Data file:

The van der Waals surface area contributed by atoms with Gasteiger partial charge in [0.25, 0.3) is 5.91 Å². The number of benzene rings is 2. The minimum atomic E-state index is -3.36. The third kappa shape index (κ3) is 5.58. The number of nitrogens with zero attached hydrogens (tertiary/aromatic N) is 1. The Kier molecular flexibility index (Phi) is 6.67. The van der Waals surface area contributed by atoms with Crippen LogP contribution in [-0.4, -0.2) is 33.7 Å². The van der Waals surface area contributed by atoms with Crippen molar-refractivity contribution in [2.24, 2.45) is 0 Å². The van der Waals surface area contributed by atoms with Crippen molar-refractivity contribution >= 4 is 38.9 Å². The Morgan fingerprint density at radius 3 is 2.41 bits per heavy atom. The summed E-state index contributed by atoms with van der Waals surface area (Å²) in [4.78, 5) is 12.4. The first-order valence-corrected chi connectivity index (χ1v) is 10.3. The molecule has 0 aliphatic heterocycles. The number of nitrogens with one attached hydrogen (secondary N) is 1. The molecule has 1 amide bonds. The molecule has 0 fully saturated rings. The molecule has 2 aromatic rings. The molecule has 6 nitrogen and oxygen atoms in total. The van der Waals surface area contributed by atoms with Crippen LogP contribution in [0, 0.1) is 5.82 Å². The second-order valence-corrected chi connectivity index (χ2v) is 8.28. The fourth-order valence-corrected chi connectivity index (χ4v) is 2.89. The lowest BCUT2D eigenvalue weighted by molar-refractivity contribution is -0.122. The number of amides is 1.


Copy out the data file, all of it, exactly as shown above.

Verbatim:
The van der Waals surface area contributed by atoms with Gasteiger partial charge in [0.25, 0.3) is 5.91 Å². The number of benzene rings is 2. The minimum atomic E-state index is -3.36. The third kappa shape index (κ3) is 5.58. The number of nitrogens with zero attached hydrogens (tertiary/aromatic N) is 1. The Kier molecular flexibility index (Phi) is 6.67. The van der Waals surface area contributed by atoms with Crippen LogP contribution in [-0.4, -0.2) is 33.7 Å². The van der Waals surface area contributed by atoms with Crippen molar-refractivity contribution in [2.24, 2.45) is 0 Å². The van der Waals surface area contributed by atoms with Crippen molar-refractivity contribution >= 4 is 38.9 Å². The Morgan fingerprint density at radius 3 is 2.41 bits per heavy atom. The summed E-state index contributed by atoms with van der Waals surface area (Å²) in [4.78, 5) is 12.4. The first-order valence-corrected chi connectivity index (χ1v) is 10.3. The molecule has 0 aliphatic heterocycles. The number of nitrogens with one attached hydrogen (secondary N) is 1. The molecule has 1 amide bonds. The molecule has 0 fully saturated rings. The molecule has 2 aromatic rings. The molecule has 6 nitrogen and oxygen atoms in total. The van der Waals surface area contributed by atoms with Crippen LogP contribution in [0, 0.1) is 5.82 Å². The second-order valence-corrected chi connectivity index (χ2v) is 8.28. The fourth-order valence-corrected chi connectivity index (χ4v) is 2.89. The lowest BCUT2D eigenvalue weighted by molar-refractivity contribution is -0.122. The number of amides is 1.